bet wetting - how to avoid it
Last Updated on June 6, 2022 by Peter

Bed Wetting: Top Tips To Avoid Your Child Wetting Its Bed

Bed wetting can be an embarrassing problem for anyone to have, regardless of age. Thankfully, there are many steps you can take at home to limit the frequency of bed wetting incidents.

First of all you need to realize that although it may be inconvenient for you and embarrassing for your child, bed wetting is normal behavior in children. You can rest easy knowing that in many cases bed wetting will come to an end as your child grows older. Bed wetting is common in children of up to around five years of age, nearly 10 percent of children in this age group will wet the bed.

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    Tips for working with your child's bed wetting

    Before you start, make it clear to your child you’re not cross, you’re just trying to help, and make sure you listen and get them on board with any new measures.

    • If you suspect that the bed wetting is stress-related – if there’s a change in family structure, you’ve moved home or your child is experiencing bullying, for example – try to work on this anxiety before you start on a new regime.
    • Staying dry and exercising control over the bladder (using their pelvic floor muscles) during the day might help – give them a timer or a watch with an alarm and see if you can prolong time between their toilet trips by 10 minutes each day.
    • Offer sips of drinks from about 4pm and nothing at all to drink one and a half hour before bedtime.
    • Try to avoid putting your child in pull-ups or a nappy – it might help that they can feel when they’re wet at night time.
    • Make sure you have the right protective sheeting and lots of sheets and nightwear. Leave a low light on so your child can see their way to the toilet.
    • Once your child wets the bed, ask them to help you change themselves and the bed sheets, remembering to stay sympathetic and gentle.
    • Some people use buzzers or alarms attached to night wear, which are triggered by moisture, so they can get up and go to the loo. The aim is to ‘re-program’ the brain to alert her to wake before they have to wee.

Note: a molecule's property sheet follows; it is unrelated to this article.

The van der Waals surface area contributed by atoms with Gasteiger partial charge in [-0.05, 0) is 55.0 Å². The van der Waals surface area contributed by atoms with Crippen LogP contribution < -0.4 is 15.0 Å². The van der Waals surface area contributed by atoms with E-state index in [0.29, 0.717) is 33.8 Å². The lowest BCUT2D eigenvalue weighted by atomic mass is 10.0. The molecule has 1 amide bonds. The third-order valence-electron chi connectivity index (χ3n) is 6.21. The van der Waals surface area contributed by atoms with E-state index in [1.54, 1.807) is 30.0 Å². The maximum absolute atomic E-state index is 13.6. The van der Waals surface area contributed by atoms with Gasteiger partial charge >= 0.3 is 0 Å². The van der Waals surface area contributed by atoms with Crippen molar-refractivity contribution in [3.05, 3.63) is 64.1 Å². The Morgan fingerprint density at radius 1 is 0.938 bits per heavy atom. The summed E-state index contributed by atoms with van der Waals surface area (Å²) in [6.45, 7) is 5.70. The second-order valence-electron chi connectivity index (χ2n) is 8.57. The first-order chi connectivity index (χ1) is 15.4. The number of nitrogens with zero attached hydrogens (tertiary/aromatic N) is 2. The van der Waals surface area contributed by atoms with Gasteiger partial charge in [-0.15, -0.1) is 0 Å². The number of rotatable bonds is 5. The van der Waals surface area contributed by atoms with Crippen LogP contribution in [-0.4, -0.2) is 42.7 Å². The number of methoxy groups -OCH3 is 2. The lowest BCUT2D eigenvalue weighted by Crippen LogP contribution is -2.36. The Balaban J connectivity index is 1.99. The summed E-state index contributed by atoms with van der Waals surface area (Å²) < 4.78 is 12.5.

• Others say that once a child is old enough for sleepovers, there is an initial period of embarrassment as they inevitably wet the bed, but that overnight stays can act as a catalyst for retraining.
    an image of a father talking to his son

    Waterproof mattress protectors

    A waterproof mattress pad is placed over a mattress and under the bottom sheet. You can buy fitted versions, which are secured with an elasticized skirt, or flat ones, which anchor with elastic loops on each corner.

    Mattress pads usually have an absorbent fabric layer on top, so they look and feel like a normal mattress cover. Underneath, there is a waterproof layer, usually made from polyurethane. Despite being waterproof, polyurethane is breathable, so it won’t make your child hot at night.

    If a waterproof mattress pad gets wet it can go into the washing machine, along with sheets. Thicker, more absorbent pads will take longer to dry.

    A vinyl mattress cover is a cheaper, lightweight option. It encloses the entire mattress and usually has a zipper. If it gets wet, you can simply wipe it clean. Although a vinyl cover is effective at keeping a mattress dry, it can be hot and noisy to sleep on. However, it’s good to have one on hand for traveling with child who wets the bed.

    an image of a waterproof mattress protector

    Waterproof underpads

    Disposable or washable underpads are waterproof pads that have a soft, absorbent top layer with a waterproof backing. You can put an underpad on top or underneath the bottom sheet. Some tuck in on either side of the mattress. If your child moves around a lot in his sleep, he may miss the part of the bed covered by the underpad. It’s still a good idea to use a waterproof mattress pad, too.